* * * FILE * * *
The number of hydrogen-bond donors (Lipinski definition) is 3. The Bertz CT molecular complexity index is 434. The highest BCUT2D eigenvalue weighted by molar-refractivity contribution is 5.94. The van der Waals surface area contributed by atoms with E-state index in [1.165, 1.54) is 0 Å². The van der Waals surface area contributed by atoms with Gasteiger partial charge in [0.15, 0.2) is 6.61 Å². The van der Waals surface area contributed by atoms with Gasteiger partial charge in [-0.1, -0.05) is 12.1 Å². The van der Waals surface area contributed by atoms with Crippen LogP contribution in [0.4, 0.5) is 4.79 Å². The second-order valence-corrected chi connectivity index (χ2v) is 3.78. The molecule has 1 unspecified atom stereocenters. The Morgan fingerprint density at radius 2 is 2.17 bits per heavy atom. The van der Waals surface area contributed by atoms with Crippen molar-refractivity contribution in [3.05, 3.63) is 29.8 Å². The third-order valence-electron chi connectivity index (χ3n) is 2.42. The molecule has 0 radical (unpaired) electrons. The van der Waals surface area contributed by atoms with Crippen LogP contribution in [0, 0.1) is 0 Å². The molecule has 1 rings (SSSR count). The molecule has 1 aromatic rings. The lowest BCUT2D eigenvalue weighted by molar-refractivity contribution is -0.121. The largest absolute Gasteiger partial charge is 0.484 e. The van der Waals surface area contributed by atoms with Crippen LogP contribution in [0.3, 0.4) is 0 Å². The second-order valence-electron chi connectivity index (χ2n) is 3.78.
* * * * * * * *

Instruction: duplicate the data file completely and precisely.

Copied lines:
The number of hydrogen-bond donors (Lipinski definition) is 3. The Bertz CT molecular complexity index is 434. The highest BCUT2D eigenvalue weighted by molar-refractivity contribution is 5.94. The van der Waals surface area contributed by atoms with E-state index in [1.165, 1.54) is 0 Å². The van der Waals surface area contributed by atoms with Gasteiger partial charge in [0.15, 0.2) is 6.61 Å². The van der Waals surface area contributed by atoms with Gasteiger partial charge in [-0.1, -0.05) is 12.1 Å². The van der Waals surface area contributed by atoms with Crippen LogP contribution in [0.4, 0.5) is 4.79 Å². The second-order valence-corrected chi connectivity index (χ2v) is 3.78. The molecule has 1 unspecified atom stereocenters. The Morgan fingerprint density at radius 2 is 2.17 bits per heavy atom. The van der Waals surface area contributed by atoms with Crippen molar-refractivity contribution in [3.05, 3.63) is 29.8 Å². The third-order valence-electron chi connectivity index (χ3n) is 2.42. The molecule has 0 radical (unpaired) electrons. The van der Waals surface area contributed by atoms with Crippen LogP contribution in [0, 0.1) is 0 Å². The molecule has 1 rings (SSSR count). The molecule has 1 aromatic rings. The lowest BCUT2D eigenvalue weighted by molar-refractivity contribution is -0.121. The largest absolute Gasteiger partial charge is 0.484 e. The van der Waals surface area contributed by atoms with Crippen LogP contribution in [0.3, 0.4) is 0 Å². The second-order valence-electron chi connectivity index (χ2n) is 3.78.